To give this some frame of reference, I also aggregated White House transcripts on the subject of the “Fast and Furious” so-called “scandal,” a favorite hobby horse of the pro-gun right, who fantasized about some grand conspiracy to confiscate guns by… not confiscating guns (again, it’s worth noting that Jake Tapper pushed back hard on this notion in an interview with Rep. Darrel Issa [R-CA]). The comparison is instructive. Over a 14-month period, the White house press corps gave Fast and Furious about the same amount of attention (word count: about 10,200) it gave gun control (word count: about 11,200) during the nearly four years preceding the Sandy Hook shooting, and even managed to ask the President about it twice. There’s also a huge difference in the types of questions, and who was asking them. While a large chunk of the gun control questions came from online outlets and AURN’s April Ryan (in addition to some print and TV reporters, including Jake Tapper), the Fast and Furious questions came mostly from television and mainstream print outlets, and the exchanges from them were much more adversarial.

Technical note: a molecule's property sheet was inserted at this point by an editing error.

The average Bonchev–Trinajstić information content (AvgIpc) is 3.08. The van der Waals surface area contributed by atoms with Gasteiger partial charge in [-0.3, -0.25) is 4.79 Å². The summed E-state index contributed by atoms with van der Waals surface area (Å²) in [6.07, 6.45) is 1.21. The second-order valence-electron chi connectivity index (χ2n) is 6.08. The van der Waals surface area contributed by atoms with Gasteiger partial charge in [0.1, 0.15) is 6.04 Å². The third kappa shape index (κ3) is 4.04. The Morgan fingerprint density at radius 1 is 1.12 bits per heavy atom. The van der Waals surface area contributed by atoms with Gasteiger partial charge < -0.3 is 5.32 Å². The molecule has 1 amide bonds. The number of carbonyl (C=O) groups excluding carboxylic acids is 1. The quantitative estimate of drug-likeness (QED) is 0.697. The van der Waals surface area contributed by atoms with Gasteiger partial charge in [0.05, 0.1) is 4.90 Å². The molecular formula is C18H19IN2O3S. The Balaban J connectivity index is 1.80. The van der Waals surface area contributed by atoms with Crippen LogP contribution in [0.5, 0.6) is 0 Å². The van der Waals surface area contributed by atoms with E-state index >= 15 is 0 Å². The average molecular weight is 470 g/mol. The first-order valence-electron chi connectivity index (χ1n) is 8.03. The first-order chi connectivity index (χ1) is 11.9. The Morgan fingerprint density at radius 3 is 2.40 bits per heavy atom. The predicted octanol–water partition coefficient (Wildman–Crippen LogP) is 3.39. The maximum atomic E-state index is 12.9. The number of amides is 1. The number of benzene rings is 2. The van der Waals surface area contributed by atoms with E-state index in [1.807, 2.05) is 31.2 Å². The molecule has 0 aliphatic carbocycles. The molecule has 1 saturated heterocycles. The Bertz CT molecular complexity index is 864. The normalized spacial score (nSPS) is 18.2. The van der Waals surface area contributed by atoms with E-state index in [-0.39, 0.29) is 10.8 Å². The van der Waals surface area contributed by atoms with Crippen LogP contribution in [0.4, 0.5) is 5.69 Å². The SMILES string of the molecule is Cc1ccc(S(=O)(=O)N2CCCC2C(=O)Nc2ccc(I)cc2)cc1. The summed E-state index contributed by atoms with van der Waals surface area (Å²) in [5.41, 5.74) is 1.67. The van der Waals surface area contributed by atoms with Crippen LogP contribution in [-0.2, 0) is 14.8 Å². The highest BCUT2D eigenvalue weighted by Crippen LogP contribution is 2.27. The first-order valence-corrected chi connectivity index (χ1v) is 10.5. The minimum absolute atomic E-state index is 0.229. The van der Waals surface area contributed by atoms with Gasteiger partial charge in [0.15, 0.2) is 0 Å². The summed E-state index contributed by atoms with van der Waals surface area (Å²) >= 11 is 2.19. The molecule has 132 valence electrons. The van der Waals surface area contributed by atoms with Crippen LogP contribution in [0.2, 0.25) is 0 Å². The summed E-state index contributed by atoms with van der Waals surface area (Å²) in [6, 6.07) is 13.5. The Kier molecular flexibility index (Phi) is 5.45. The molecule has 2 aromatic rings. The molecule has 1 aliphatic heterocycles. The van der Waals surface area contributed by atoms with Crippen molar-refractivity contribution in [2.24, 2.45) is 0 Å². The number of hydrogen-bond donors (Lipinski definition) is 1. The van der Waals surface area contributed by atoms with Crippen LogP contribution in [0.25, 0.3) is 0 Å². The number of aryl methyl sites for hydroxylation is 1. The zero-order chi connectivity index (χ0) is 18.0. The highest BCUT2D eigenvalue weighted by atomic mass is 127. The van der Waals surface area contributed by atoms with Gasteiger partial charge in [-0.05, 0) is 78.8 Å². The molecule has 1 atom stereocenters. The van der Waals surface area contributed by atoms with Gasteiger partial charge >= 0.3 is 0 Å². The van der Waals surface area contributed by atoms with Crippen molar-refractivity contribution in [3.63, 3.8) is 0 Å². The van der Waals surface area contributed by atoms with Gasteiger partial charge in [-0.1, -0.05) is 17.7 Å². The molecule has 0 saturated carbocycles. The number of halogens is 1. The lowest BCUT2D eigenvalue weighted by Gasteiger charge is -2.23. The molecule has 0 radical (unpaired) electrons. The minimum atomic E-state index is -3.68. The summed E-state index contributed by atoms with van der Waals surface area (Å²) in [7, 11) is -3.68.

You can judge for yourselves the relative merits of these lines of questioning, whether Fast and Furious deserved the attention it got, or whether it was handled fairly, but the difference in intensity is unmistakable. With four mass shootings in less than three years, and an epidemic of gun deaths that claims over 30,000 lives per year, it’s reasonable to conclude that gun regulation, pro or con, is at least as important as an imaginary conspiracy to confiscate guns, and is definitely not four times less important.